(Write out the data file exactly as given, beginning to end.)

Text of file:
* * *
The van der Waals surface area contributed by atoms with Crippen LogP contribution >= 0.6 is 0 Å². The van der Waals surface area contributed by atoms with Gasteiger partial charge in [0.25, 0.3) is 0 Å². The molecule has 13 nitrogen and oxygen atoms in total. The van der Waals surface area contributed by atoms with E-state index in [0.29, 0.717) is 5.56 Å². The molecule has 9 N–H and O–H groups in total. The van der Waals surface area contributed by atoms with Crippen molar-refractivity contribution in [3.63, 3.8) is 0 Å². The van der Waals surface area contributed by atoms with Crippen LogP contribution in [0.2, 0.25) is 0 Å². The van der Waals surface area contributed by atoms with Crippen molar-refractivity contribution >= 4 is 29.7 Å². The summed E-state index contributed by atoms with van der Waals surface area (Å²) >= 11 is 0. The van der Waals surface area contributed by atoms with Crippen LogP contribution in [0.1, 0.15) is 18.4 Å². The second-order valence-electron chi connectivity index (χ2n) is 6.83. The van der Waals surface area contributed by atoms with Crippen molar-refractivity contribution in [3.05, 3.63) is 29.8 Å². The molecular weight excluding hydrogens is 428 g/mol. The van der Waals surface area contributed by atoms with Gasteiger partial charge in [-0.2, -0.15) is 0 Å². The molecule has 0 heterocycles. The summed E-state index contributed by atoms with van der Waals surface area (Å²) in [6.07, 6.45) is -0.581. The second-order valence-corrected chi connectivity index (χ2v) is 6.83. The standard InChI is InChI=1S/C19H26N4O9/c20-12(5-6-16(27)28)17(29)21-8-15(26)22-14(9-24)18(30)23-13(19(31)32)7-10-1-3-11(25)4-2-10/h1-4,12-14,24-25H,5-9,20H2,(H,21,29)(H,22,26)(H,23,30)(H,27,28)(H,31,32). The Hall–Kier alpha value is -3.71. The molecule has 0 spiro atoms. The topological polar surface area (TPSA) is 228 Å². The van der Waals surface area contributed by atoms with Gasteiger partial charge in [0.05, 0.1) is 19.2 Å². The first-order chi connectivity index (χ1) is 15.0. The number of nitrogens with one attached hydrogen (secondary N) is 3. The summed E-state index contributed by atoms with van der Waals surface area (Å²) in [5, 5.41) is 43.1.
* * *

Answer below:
The van der Waals surface area contributed by atoms with Crippen LogP contribution >= 0.6 is 0 Å². The van der Waals surface area contributed by atoms with Gasteiger partial charge in [0.25, 0.3) is 0 Å². The molecule has 13 nitrogen and oxygen atoms in total. The van der Waals surface area contributed by atoms with E-state index in [0.29, 0.717) is 5.56 Å². The molecule has 9 N–H and O–H groups in total. The van der Waals surface area contributed by atoms with Crippen molar-refractivity contribution in [3.63, 3.8) is 0 Å². The van der Waals surface area contributed by atoms with Crippen LogP contribution in [0.2, 0.25) is 0 Å². The van der Waals surface area contributed by atoms with Crippen molar-refractivity contribution >= 4 is 29.7 Å². The summed E-state index contributed by atoms with van der Waals surface area (Å²) >= 11 is 0. The van der Waals surface area contributed by atoms with Crippen LogP contribution in [0.1, 0.15) is 18.4 Å². The second-order valence-electron chi connectivity index (χ2n) is 6.83. The van der Waals surface area contributed by atoms with Crippen molar-refractivity contribution in [3.05, 3.63) is 29.8 Å². The molecular weight excluding hydrogens is 428 g/mol. The van der Waals surface area contributed by atoms with Gasteiger partial charge in [-0.2, -0.15) is 0 Å². The molecule has 0 heterocycles. The summed E-state index contributed by atoms with van der Waals surface area (Å²) in [6.07, 6.45) is -0.581. The second-order valence-corrected chi connectivity index (χ2v) is 6.83. The standard InChI is InChI=1S/C19H26N4O9/c20-12(5-6-16(27)28)17(29)21-8-15(26)22-14(9-24)18(30)23-13(19(31)32)7-10-1-3-11(25)4-2-10/h1-4,12-14,24-25H,5-9,20H2,(H,21,29)(H,22,26)(H,23,30)(H,27,28)(H,31,32). The Hall–Kier alpha value is -3.71. The molecule has 0 spiro atoms. The topological polar surface area (TPSA) is 228 Å². The van der Waals surface area contributed by atoms with Gasteiger partial charge in [0.05, 0.1) is 19.2 Å². The first-order chi connectivity index (χ1) is 15.0. The number of nitrogens with one attached hydrogen (secondary N) is 3. The summed E-state index contributed by atoms with van der Waals surface area (Å²) in [5, 5.41) is 43.1.